I Choose You: Racial/Ethnic Differences in Decision-Making Factors for Graduate Study in Public HealthAmerican Public Health Association Annual Meeting (APHA) (2009)
While diversity efforts in medical school admissions have been shown to improve the health of underserved populations, public health diversity has lagged behind. According to the U.S. ASPH 2006 data, 33.1% of graduates were minorities (American Indian/Alaskan Native 0.7%, Asian 13.4%, Black 11.6%, Hispanic 7.5%) compared with 60.6% of graduates being white. To identify the reasons diverse students choose schools and programs of public health, we recruited survey participants from the APHA-SA, the Black Young Professionals in Public Health Network (BYPPHNETWORK), and Society for Epidemiologic Research-Student Caucus (SER-SC) listservs through a mass email. Listserv members were also asked to forward the survey website to persons they felt were eligible. Both alumni and current students of schools and programs of public health in the U.S. were eligible for participation. Participants were asked to complete an adapted 28 item confidential online survey. One question addressed factors students considered when deciding on a school or program of public health. Answers included but were not limited to: diversity of faculty and student body, school size, and academic reputation. To date, 246 surveys have been submitted online. Currently, the sample is 33.3% Black/African American, 41% Caucasian, 8.13% Latino, 87.8% female, and 86.2% attended a CEPH accredited school or program. Survey data will be stratified and compared by race, gender, and CEPH accreditation. Results will provide insight into institutional characteristics that are important for students which can then be used by schools to determine ways to increase student diversity.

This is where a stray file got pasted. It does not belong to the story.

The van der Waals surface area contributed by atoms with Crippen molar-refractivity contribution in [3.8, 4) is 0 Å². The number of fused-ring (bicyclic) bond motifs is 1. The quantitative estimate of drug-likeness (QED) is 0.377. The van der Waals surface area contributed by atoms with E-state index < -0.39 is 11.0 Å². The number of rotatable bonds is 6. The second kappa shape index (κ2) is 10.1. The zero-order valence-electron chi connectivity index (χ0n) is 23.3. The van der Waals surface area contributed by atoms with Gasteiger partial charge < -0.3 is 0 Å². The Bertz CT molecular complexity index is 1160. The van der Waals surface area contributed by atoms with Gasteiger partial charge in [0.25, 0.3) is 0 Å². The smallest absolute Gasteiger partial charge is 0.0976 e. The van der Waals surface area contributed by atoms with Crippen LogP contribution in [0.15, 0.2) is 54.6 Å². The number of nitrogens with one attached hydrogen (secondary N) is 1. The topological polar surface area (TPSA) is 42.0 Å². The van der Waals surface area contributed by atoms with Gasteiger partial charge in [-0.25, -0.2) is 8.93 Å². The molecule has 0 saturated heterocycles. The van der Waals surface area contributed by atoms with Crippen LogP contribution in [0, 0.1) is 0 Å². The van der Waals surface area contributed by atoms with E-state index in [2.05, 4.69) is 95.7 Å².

- Decision-making factors,
- Graduate study,
- Public health
Publication DateNovember 11, 2009
Citation InformationKrista D. Mincey, Cassandra Arroyo, Nandi Marshall and Kimberly Scott. "I Choose You: Racial/Ethnic Differences in Decision-Making Factors for Graduate Study in Public Health" American Public Health Association Annual Meeting (APHA) (2009)
Available at: http://works.bepress.com/nandi-marshall/5/